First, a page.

‘Picks up the body parts where “Wolf Hall” left off … literary invention does not fail her: she's as deft and verbally adroit as ever’ Margaret Atwood, Guardian
‘Bring Up The Bodies succeeds brilliantly in every particle of this: it’s an imaginative achievement to exhaust superlatives’ The Spectator
‘Historical novel? Of course, and probably the best to be published since “Wolf Hall”' Andrew Motion, The Times
‘Mantel’s genius in the retelling of this oft-told tale is her knack of reaching inside people’s heads into the nooks and crannies of their thoughts, seeing what many others don’t …
I hesitate to use the term ‘genius’ but …’ Kathy Stevenson, Daily Mail
‘Bring Up The Bodies should net its author another Booker Prize’ Amanda Craig, New Statesman
‘Where much historical fiction gets entangled in the simulation of historical authenticity, Mantel bypasses those knots of concoction, and proceeds as if authenticity were magic rather than a science. She knows that what gives fiction its vitality is not the accurate detail but the animate one, and that novelists are creators, not coroners, of the human case … In short, this novelist has the maddeningly unteachable gift of being interesting.’ James Wood, The New Yorker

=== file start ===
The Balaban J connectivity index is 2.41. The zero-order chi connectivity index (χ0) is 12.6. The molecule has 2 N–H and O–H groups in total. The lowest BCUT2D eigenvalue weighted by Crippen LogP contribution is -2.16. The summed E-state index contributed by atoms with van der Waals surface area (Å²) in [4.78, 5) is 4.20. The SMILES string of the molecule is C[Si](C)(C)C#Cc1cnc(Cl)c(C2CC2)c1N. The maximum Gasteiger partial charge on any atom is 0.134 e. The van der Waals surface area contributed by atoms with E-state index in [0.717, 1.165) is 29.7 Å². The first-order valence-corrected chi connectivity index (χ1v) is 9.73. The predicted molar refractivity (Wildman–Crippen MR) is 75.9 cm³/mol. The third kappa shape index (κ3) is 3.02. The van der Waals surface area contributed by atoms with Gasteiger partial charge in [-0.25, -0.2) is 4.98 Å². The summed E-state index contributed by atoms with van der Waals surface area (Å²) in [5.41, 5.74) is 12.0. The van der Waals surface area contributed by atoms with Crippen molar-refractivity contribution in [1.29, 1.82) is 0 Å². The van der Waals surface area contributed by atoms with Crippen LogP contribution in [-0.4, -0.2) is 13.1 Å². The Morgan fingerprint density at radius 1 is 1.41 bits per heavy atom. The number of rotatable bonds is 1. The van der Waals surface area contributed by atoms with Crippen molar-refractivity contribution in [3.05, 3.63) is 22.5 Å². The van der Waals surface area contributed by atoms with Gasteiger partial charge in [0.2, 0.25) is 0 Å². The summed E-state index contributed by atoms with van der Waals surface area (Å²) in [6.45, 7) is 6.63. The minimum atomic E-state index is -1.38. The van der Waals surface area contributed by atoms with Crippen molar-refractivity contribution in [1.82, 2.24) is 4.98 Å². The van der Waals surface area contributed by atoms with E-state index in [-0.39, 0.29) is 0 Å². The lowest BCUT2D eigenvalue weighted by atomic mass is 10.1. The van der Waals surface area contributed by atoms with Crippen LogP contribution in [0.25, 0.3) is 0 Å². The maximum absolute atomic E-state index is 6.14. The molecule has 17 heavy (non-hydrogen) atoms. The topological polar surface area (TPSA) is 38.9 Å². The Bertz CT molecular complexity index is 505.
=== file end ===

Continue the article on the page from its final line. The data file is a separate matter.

‘…a magnificent encore from first page to last’ Mail on Sunday
‘An outstandingly good read … Fans of ‘Wolf Hall’ will relish this book, but “Bring Up the Bodies” also stands alone’ The Economist
‘This is a great novel of dark and dirty passions, public and private. It is also an exploration of what still shocks us… A truly great story, it rolls on.’ James Naughtie, FT
‘There is no sense in which Bring Up the Bodies is a simple follow-up or continuation of Wolf Hall. More then most, Mantel is a committed revolutionary novelist’ TLS
Winner of the Man Booker Prize 2012
With this historic win for ‘Bring Up the Bodies’, Hilary Mantel becomes the first British author and the first woman to be awarded two Man Booker Prizes (her first was for ‘Wolf Hall’ in 2009).
By 1535 Thomas Cromwell is Chief Minister to Henry VIII, his fortunes having risen with those of Anne Boleyn, the king’s new wife. But Anne has failed to give the king an heir, and Cromwell watches as Henry falls for plain Jane Seymour. Cromwell must find a solution that will satisfy Henry, safeguard the nation and secure his own career. But neither minister nor king will emerge unscathed from the bloody theatre of Anne’s final days.
An astounding literary accomplishment, ‘Bring Up the Bodies’ is the story of this most terrifying moment of history, by one of our greatest living novelists.